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About Acute Myeloid Leukemia

  • David Steensma, MD, with a patient


    Adult Leukemia Program team member David Steensma, MD, with patient

  • What Is Acute Myeloid Leukemia?

    Acute myeloid leukemia (AML) is a blood and bone marrow cancer in which the bone marrow makes immature white blood cells called myeloblasts or "blasts." This kind of cancer is called "acute" rather than "chronic" because it tends to be a fast-growing type of leukemia.

    Incidence

    AML can be diagnosed at any age, but affects mostly older adults (the median age at diagnosis is 65 years). Our program offers tailored approaches for treating older adults through our specialized Older Adult Hematologic Malignancy Program.

    Risk Factors

    Some patients with AML have no known risk factors for developing the disease. Recognized risk factors for AML include:

    • Being male
    • Being older
    • Having a history of smoking
    • Having had treatment with certain types of chemotherapy or with radiation therapy in the past
    • Having a history of a blood disorder, such as myelodysplastic syndrome, myeloproliferative neoplasm, or aplastic anemia
    • Having an inborn condition such as Down syndrome, Fanconi anemia, or dyskeratosis congenita (DKC)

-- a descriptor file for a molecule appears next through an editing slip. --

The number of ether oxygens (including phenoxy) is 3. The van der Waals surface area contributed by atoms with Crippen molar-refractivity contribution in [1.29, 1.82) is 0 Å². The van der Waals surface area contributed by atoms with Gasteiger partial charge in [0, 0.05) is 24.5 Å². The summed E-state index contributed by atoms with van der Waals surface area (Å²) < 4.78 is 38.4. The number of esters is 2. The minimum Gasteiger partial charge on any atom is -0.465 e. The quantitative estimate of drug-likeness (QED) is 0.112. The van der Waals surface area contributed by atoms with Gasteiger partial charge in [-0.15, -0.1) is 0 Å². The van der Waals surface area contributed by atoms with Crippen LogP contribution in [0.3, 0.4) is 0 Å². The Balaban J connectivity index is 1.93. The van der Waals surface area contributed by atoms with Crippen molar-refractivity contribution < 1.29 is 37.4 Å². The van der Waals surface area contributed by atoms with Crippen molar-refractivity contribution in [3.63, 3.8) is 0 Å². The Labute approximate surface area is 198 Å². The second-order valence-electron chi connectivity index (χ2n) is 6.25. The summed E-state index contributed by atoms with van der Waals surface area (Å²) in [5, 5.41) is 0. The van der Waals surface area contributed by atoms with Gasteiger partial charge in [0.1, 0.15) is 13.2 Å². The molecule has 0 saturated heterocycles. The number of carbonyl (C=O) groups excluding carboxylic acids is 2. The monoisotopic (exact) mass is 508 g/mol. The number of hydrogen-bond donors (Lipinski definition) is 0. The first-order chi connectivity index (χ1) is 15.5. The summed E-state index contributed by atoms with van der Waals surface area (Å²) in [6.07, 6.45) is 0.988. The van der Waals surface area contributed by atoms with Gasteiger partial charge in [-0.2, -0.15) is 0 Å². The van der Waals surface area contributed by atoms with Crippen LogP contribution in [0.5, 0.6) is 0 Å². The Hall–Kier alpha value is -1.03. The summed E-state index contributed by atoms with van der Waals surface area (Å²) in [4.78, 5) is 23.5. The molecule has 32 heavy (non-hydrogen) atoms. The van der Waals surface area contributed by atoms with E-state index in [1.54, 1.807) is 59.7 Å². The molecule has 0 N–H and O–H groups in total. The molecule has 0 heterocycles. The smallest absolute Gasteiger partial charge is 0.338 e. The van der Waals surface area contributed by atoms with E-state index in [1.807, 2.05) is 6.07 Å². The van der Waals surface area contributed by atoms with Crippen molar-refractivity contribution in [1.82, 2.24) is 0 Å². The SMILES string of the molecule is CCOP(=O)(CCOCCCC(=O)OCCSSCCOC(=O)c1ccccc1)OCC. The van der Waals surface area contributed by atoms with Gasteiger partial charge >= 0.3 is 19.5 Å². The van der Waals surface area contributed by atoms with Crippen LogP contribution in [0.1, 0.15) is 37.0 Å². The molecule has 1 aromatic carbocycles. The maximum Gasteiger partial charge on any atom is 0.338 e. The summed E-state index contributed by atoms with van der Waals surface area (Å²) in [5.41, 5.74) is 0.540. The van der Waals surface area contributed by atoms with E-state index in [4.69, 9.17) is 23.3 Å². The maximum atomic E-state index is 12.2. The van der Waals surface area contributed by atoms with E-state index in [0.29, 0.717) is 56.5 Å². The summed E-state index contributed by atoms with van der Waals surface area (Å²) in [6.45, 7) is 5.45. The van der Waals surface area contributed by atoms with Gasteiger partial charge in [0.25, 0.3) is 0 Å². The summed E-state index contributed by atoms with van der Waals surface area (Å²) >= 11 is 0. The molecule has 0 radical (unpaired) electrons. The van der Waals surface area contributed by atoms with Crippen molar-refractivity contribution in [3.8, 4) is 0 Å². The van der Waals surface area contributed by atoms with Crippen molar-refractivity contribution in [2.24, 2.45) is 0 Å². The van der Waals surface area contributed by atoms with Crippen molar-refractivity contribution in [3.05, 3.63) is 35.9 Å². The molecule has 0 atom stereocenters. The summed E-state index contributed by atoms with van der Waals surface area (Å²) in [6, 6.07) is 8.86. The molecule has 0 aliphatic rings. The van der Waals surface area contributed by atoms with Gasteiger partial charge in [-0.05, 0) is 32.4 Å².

• Heavy exposure to certain hazardous chemicals, such as benzene

    Symptoms and Signs

    • Fever
    • Unexplained weight or appetite loss
    • Weakness or fatigue
    • Pain or fullness below the ribs on the left side
    • Shortness of breath or difficulty exercising
    • Easy bruising or bleeding
    • Night sweats
    • Infections

    Growth and Spread

    AML is often a fast-growing disease, so timely and prompt diagnosis and initiation of treatment are important. Even though AML is usually a cancer of the blood and bone marrow, it can sometimes spread to other organs, such as the skin, brain, spinal cord, or spleen.

    Prognosis

    As with any cancer, prognosis (chance of recovery) and long-term survival can vary greatly from patient to patient. The prognosis depends partly on:

    • Your age — younger patients tend to have a better outlook
    • Whether you had chemotherapy in the past to treat a different cancer
    • Whether you have a history of a blood disorder, such as myelodysplastic syndrome or myeloproliferative neoplasm
    • Whether the cancer has spread outside the marrow (extramedullary involvement)
    • Certain molecular mutations or chromosomal changes in your bone marrow